In fact, more and more frequently, it is not US FDA action but litigation that raises important questions about off-label use. Does off-label use only involve drugs? Nope. Have you placed, 3.5-mm cannulated screws across the tarsal-metatarsal joints to treat an acute LisFranc dislocation? Well, this represents off-label product use according to certain manufacturers.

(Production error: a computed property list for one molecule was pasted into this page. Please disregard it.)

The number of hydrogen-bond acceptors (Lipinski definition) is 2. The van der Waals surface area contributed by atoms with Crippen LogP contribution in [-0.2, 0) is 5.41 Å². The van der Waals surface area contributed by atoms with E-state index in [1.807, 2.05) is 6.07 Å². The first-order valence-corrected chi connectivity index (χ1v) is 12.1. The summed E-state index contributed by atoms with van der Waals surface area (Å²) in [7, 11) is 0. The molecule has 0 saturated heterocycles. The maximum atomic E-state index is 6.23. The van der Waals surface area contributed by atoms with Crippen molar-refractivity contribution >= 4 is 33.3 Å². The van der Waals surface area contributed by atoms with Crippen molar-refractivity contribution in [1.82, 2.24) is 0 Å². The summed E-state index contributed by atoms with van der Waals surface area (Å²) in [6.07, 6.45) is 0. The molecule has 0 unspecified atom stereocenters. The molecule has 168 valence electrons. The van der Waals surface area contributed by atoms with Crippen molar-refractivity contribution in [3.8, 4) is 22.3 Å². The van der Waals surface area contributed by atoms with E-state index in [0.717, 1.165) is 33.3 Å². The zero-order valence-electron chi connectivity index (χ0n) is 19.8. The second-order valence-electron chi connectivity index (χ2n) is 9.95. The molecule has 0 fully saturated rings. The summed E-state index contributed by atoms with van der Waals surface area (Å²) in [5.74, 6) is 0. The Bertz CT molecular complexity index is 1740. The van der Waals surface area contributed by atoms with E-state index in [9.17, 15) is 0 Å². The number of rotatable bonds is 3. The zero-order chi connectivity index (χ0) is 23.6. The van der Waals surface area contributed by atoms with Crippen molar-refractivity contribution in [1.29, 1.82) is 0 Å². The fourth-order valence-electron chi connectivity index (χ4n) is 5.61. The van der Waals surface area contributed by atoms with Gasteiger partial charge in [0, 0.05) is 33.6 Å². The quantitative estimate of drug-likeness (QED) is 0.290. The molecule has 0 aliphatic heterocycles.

So, now what? Well, after reviewing myriad manuscript submissions to FASTRAC, I have recognized that, to date, not one author has declared if their treatment included any off-label drug or product use. Since the manuscripts published in FASTRAC are freely available worldwide, it behooves us to make our off-label drug or product use clear to all readers. This is for the safety of prospective patients being treated, foot & ankle surgeons performing the care, and our industry partners selling the products employed. In order to facilitate this process, I have added to the FASTRAC “Guide for Authors” (https://www.elsevier.com/journals/foot-and-ankle-surgery-techniques-reports-and-cases/2667–3967/guide-for-authors) the need for the authors to specify if any portion of the care provided involved off-label drug or product use. If the patient cares provided by the authors involved off-label product use, then the authors will need to provide a weblink to the drug's or product's approved use(s), as well as, provide insight as to why other on-label products could not be used. This is in addition to confirming the patient received appropriate informed consent that they were receiving care involving off-label drug or product use.